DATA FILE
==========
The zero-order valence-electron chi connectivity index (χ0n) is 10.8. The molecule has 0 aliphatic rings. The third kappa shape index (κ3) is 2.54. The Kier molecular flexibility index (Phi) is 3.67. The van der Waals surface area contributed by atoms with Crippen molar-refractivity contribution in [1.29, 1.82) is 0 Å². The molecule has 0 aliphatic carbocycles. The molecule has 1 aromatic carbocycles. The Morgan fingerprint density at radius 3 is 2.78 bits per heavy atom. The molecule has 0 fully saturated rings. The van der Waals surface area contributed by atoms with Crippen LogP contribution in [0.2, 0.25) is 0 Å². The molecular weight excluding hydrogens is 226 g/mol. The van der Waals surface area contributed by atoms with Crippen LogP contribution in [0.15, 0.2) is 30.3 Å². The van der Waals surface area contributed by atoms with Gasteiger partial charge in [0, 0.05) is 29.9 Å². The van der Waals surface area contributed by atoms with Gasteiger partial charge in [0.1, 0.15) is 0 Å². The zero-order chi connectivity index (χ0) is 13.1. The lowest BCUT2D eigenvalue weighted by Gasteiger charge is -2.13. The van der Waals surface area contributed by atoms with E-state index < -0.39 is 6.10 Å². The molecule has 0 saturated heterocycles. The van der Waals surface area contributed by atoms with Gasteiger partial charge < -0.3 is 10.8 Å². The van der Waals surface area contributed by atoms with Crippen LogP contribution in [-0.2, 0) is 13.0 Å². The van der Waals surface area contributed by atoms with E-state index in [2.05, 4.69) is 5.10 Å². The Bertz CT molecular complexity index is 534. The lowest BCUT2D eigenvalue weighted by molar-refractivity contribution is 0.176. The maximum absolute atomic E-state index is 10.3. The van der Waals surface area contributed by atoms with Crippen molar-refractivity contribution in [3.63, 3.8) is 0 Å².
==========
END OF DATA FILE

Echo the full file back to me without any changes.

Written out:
The zero-order valence-electron chi connectivity index (χ0n) is 10.8. The molecule has 0 aliphatic rings. The third kappa shape index (κ3) is 2.54. The Kier molecular flexibility index (Phi) is 3.67. The van der Waals surface area contributed by atoms with Crippen molar-refractivity contribution in [1.29, 1.82) is 0 Å². The molecule has 0 aliphatic carbocycles. The molecule has 1 aromatic carbocycles. The Morgan fingerprint density at radius 3 is 2.78 bits per heavy atom. The molecule has 0 fully saturated rings. The van der Waals surface area contributed by atoms with Crippen LogP contribution in [0.2, 0.25) is 0 Å². The molecular weight excluding hydrogens is 226 g/mol. The van der Waals surface area contributed by atoms with Crippen LogP contribution in [0.15, 0.2) is 30.3 Å². The van der Waals surface area contributed by atoms with Gasteiger partial charge in [0, 0.05) is 29.9 Å². The van der Waals surface area contributed by atoms with Gasteiger partial charge in [0.1, 0.15) is 0 Å². The zero-order chi connectivity index (χ0) is 13.1. The lowest BCUT2D eigenvalue weighted by Gasteiger charge is -2.13. The van der Waals surface area contributed by atoms with E-state index < -0.39 is 6.10 Å². The molecule has 0 saturated heterocycles. The van der Waals surface area contributed by atoms with Gasteiger partial charge < -0.3 is 10.8 Å². The van der Waals surface area contributed by atoms with Crippen LogP contribution in [-0.2, 0) is 13.0 Å². The van der Waals surface area contributed by atoms with E-state index in [2.05, 4.69) is 5.10 Å². The Bertz CT molecular complexity index is 534. The lowest BCUT2D eigenvalue weighted by molar-refractivity contribution is 0.176. The maximum absolute atomic E-state index is 10.3. The van der Waals surface area contributed by atoms with Crippen molar-refractivity contribution in [3.63, 3.8) is 0 Å².